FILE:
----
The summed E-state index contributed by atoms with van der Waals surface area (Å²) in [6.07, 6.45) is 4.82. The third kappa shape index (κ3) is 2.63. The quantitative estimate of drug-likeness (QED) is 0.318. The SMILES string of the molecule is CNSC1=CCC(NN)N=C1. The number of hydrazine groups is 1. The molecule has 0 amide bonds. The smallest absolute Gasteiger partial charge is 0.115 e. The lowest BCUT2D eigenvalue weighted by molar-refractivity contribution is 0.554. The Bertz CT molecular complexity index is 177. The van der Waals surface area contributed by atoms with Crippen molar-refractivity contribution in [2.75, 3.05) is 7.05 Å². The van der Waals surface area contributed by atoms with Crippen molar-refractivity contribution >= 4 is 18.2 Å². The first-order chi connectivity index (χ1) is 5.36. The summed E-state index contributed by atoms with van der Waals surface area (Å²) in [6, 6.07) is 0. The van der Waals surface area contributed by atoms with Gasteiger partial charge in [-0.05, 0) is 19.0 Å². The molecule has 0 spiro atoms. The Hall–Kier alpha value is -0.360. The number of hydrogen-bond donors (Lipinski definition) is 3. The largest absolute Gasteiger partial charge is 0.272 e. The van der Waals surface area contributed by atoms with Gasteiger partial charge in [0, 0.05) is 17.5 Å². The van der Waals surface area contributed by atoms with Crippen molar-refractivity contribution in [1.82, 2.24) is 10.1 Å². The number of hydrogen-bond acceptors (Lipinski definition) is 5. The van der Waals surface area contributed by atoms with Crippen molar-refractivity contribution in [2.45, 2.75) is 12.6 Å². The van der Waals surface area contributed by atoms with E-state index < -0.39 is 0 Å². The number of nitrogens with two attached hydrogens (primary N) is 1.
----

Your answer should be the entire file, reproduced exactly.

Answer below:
The summed E-state index contributed by atoms with van der Waals surface area (Å²) in [6.07, 6.45) is 4.82. The third kappa shape index (κ3) is 2.63. The quantitative estimate of drug-likeness (QED) is 0.318. The SMILES string of the molecule is CNSC1=CCC(NN)N=C1. The number of hydrazine groups is 1. The molecule has 0 amide bonds. The smallest absolute Gasteiger partial charge is 0.115 e. The lowest BCUT2D eigenvalue weighted by molar-refractivity contribution is 0.554. The Bertz CT molecular complexity index is 177. The van der Waals surface area contributed by atoms with Crippen molar-refractivity contribution in [2.75, 3.05) is 7.05 Å². The van der Waals surface area contributed by atoms with Crippen molar-refractivity contribution >= 4 is 18.2 Å². The first-order chi connectivity index (χ1) is 5.36. The summed E-state index contributed by atoms with van der Waals surface area (Å²) in [6, 6.07) is 0. The van der Waals surface area contributed by atoms with Gasteiger partial charge in [-0.05, 0) is 19.0 Å². The molecule has 0 spiro atoms. The Hall–Kier alpha value is -0.360. The number of hydrogen-bond donors (Lipinski definition) is 3. The largest absolute Gasteiger partial charge is 0.272 e. The van der Waals surface area contributed by atoms with Gasteiger partial charge in [0, 0.05) is 17.5 Å². The van der Waals surface area contributed by atoms with Crippen molar-refractivity contribution in [1.82, 2.24) is 10.1 Å². The number of hydrogen-bond acceptors (Lipinski definition) is 5. The van der Waals surface area contributed by atoms with Crippen molar-refractivity contribution in [2.45, 2.75) is 12.6 Å². The van der Waals surface area contributed by atoms with E-state index < -0.39 is 0 Å². The number of nitrogens with two attached hydrogens (primary N) is 1.